Fred Wilson’s post here is spot on, based on my experience as an entrepreneur. ‘Having code’ > “Not having code’ by a country mile.
There was a great saying that rock-star coders I knew at MSFT would use at times: “The code doesn’t lie.” Reinforces the point, and in my view makes Fred’s assertion stronger.
Having worked now as an entrepreneur for a few months after a decade at a big co, what’s weird to me is the relative usage and implied value of ‘good decks’ at big co’s, relative to trying to get a company started, where it’s all about the code.
In the end, most meetings you have in BigCo (all due respect to my fellow softies out there) are less ‘bet the company’ occurrences. They’re updates, discussions, whatever in the vastly safe environment of being all in the same company, often with people you’ve worked with over a long period of time.
With a start-up, meetings are literally life-and-death. And what’s more, you’re often meeting people whom you don’t have years of experience with. (I’m meeting folks basically for the first or second times.)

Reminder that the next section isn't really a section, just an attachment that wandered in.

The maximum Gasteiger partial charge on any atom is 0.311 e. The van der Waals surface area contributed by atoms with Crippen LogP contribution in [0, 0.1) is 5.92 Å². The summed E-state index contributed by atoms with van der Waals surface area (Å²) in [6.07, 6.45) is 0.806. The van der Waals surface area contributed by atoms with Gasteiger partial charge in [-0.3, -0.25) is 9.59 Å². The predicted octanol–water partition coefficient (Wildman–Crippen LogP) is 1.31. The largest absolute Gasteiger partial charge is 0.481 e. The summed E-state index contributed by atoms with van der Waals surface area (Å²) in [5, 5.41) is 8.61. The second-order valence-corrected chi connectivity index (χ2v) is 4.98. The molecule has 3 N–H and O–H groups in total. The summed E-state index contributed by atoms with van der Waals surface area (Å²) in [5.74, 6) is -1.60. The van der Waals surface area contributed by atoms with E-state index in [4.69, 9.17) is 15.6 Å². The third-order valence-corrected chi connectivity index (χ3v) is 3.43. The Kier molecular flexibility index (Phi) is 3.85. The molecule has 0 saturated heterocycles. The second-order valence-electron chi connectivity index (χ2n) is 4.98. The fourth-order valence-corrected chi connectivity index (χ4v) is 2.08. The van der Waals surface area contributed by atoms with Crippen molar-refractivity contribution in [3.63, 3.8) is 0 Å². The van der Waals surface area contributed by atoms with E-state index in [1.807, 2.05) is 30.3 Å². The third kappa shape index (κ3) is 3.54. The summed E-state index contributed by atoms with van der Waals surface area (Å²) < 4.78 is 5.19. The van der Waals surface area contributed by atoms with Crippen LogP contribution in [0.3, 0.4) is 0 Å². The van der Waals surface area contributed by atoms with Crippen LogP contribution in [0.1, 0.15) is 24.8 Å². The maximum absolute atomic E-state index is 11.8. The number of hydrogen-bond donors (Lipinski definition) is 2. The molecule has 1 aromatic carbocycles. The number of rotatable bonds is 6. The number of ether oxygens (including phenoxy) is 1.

And yet, I’ve had many meetings in start-up land where we don’t even look at the PPT. At MSFT, conversely, all anyone cared about was what was literally printed on the slides.
What’s a BigCo to do: I think two things–both apply to start-ups too 🙂
1) Enforce Guy K’s 10/20/30 rule. If you’re going to use PPT, follow Guy’s rules.
2) Always ‘bring a demo.’ That could be an interactive ad (for the mktg people), a playback of support calls (customer support), or good old fashioned coding (for the engineers)